in Computing

The web services I self-host

Why self-host anything?

In a lot of ways, self-hosting web services is signing up for extra pain. Most useful web services are available in SaaS format these days, and most people don’t want to be a sysadmin just to use chat, email, or read the news.

In general, I decide to self-host a service if one of two things is true:

  • Self-hosting is going to add a capability that’s difficult to find in a SaaS alternative. That might be privacy, or extra compute, or just an extra degree of customization that I want.
  • I find it interesting or amusing to self-host it! I have been a professional sysadmin, and ran production web services for over a decade. So I enjoy messing around with servers, and can have a fair amount of fun with this.

Infrastructure and general tooling

Right now my self-hosted services are hosted on Oracle Cloud Infrastructure, for a very simple reason: OCI includes a very generous Always Free tier, which doesn’t even ask for a credit card! So I’m confident I’m not going to accidentally spend any money. I use ARM Ampere A1 Compute instances for service hosting.

The individual services are mostly managed using Docker Compose files, though a few are just running bare-metal. I have so far managed to resist the urge to put everything in Kubernetes.

Everything is backed up on a regular basis using Tarsnap.

I also use Tailscale to provide a VPN between my cloud servers and my various client devices (phone, laptop, tablet). If a service needs to be exposed to the public Internet to function, I do that… but otherwise, everything is only exposed within the Tailscale VPN, so that only my own devices can access them. This is both a lovely convenience (not having to manage as many DNS records), and provides an extra degree of security by hiding services that no one else needs to access.

Services that I self-host

  • RSS reader: Despite the demise of Google Reader back in the mists of time, I’ve been a consistently heavy user of RSS feed since at least 2008. At times I’ve used commercial products such as Feedly, but these days I self-host the aggregator using FreshRSS. I use FreshRSS partly because it’s pretty easy to spin up and administer, and partly because it’s compatible with Reeder, a Mac and iOS app that I generally use to actually read my feeds.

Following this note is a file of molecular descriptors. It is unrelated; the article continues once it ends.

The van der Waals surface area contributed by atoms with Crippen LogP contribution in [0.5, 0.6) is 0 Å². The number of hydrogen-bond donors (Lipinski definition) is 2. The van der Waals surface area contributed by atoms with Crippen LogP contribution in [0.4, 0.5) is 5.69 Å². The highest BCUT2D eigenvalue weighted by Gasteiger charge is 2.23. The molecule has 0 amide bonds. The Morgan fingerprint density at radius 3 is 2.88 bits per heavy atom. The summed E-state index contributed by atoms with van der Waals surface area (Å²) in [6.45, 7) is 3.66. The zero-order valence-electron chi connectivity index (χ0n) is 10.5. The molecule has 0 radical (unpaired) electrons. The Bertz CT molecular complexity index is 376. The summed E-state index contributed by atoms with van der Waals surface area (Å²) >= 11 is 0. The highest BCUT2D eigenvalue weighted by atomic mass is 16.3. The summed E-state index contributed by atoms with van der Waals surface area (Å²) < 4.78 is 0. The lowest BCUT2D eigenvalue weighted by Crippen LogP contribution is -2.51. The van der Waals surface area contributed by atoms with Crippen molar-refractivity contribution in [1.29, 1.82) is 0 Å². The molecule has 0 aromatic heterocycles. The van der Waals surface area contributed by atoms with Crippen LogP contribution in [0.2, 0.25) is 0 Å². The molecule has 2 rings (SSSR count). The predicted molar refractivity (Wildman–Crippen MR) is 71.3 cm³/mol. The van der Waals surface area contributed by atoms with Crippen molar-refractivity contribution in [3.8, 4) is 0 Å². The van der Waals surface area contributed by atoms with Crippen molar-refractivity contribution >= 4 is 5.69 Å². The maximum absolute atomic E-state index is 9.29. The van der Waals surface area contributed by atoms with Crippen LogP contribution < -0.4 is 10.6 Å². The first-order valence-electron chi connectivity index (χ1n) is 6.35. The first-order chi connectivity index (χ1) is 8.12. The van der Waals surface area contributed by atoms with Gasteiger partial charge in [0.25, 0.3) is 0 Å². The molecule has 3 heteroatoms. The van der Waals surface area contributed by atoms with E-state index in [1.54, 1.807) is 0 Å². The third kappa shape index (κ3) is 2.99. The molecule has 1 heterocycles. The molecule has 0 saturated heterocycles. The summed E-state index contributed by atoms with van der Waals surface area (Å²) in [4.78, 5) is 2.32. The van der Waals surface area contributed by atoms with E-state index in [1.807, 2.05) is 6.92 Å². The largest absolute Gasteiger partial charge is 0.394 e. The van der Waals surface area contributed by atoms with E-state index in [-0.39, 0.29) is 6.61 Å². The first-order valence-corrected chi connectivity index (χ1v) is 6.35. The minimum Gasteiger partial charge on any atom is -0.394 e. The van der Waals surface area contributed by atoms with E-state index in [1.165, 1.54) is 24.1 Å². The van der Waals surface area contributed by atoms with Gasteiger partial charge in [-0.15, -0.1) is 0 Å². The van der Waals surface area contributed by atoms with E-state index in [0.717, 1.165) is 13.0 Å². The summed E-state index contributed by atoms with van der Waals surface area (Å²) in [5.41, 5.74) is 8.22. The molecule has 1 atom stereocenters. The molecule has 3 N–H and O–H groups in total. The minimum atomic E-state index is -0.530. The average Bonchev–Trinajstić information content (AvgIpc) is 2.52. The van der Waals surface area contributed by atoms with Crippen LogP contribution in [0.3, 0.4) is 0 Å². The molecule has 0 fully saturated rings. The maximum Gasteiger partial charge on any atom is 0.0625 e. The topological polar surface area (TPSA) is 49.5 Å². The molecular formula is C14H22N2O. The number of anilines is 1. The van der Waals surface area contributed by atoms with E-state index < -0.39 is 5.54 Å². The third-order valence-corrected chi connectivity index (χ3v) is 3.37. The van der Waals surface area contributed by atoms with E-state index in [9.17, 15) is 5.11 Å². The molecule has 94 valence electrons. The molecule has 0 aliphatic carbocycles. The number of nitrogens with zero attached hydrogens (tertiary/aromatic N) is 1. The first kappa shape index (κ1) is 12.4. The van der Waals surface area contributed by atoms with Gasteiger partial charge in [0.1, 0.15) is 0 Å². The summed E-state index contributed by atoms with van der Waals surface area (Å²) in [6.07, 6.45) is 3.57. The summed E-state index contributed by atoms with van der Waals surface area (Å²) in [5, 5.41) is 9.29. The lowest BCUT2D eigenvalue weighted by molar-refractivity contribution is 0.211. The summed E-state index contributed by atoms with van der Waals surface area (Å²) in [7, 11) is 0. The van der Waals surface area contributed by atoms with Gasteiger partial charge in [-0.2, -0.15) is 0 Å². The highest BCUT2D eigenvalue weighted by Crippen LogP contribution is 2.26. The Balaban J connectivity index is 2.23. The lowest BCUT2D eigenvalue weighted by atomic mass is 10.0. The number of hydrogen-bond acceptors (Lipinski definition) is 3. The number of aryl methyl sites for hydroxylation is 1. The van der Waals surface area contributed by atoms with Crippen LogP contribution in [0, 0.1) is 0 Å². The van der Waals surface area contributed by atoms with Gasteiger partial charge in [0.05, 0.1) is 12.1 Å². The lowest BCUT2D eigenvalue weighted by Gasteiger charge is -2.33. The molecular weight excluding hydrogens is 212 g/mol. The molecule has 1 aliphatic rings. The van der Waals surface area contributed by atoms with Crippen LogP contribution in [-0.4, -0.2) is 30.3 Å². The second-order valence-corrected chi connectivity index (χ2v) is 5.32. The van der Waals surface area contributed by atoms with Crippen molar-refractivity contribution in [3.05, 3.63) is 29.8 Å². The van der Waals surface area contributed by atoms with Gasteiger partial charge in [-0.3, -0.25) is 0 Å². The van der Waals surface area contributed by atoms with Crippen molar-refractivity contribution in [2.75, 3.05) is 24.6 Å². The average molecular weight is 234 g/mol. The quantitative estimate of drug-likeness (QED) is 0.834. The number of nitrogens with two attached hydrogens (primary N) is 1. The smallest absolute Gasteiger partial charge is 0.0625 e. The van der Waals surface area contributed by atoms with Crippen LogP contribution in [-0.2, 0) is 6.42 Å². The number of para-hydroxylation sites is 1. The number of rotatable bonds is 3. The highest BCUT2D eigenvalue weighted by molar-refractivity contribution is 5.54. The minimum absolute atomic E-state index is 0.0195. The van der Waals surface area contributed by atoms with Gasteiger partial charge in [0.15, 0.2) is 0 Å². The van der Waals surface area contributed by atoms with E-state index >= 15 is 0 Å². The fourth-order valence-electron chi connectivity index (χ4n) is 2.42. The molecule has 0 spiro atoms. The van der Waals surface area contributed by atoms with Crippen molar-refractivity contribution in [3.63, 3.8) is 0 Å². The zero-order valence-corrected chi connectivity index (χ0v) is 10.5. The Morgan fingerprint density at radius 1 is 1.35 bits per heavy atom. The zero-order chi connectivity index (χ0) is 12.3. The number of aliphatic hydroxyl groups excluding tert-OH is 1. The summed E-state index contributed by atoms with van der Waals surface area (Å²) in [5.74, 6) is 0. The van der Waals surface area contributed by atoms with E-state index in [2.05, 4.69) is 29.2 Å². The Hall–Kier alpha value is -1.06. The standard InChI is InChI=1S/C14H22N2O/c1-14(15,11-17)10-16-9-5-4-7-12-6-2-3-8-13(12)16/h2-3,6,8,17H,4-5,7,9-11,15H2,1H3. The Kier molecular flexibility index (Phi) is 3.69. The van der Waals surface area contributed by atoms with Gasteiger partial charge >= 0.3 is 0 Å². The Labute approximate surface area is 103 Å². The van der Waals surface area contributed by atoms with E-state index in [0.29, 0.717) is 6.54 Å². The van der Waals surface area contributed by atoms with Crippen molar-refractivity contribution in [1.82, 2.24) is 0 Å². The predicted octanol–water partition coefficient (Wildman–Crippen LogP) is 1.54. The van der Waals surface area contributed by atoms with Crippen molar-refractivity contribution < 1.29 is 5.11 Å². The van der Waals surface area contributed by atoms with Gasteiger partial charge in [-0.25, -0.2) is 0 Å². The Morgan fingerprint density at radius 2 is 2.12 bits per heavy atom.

• Fediverse instance: I run a self-hosted instance on the Fediverse ensemble of social networking sites. The best-known tool for this is Mastodon, but I currently use the Pleroma server, mostly because it seemed less painful to set up and configure. I run my own instance partly out of curiosity, and partly because I didn’t strongly resonate with any particular topic-specific server that’s already out there.
  • IRC bouncer: I’m not on IRC very much these days, but I do like to avoid losing messages, and sometimes want to be logged into the same channels on different physical clients. So I run a ZNC server to maintain persistence.
  • Matrix server: Matrix is a decentralized messaging platform that supports end-to-end encryption. Think of it as being a little like the Fediverse, but for chat rather than microblogging. This falls pretty squarely in the category of “I find this amusing to run”, because I mostly chat with less-nerdy folks on other, commercial platforms.
  • Git server: I run a Gitea server which I use to mirror my own repos, as well as a variety of other open source repos. This is mostly to ensure that I have an up-to-date backup of repos I care about, independent of Github or whatever provider.
  • Jupyter notebooks: I keep a persistent Jupyter notebook instance running for random code experiments and as a tiny development playground. This runs on its own VM where I also do other random software development, and it’s separate from the other services mostly so I don’t take down all my personal infra with an accidental OOM from a big build.
  • Software package repository: I run an instance of Nexus Repository OSS, mostly to cache Docker images and other content that run the rest of the services above!

Services where I use managed hosting but don’t own the server

  • This website! My regular website and this blog run on a shared hosting provider, mostly through inertia. (I’ve used the same hosting provider for web hosting since around 2008.)
  • Email: In theory it’s an open, federated system similar to the Fediverse. In practice, the combination of spam and the growth of large providers makes it increasingly painful to run a server yourself. This post from Carlos Fenollosa does a good job of describing the difficulties.

    I do, however, run all my email through my own domain, though it’s hosted via Google Apps GSuite Google Workspace. I also back up my inbox locally on a regular basis. That means that if Google ever decides to remove my account, charge obnoxious costs, or otherwise misbehave, my email address is at least portable to other providers.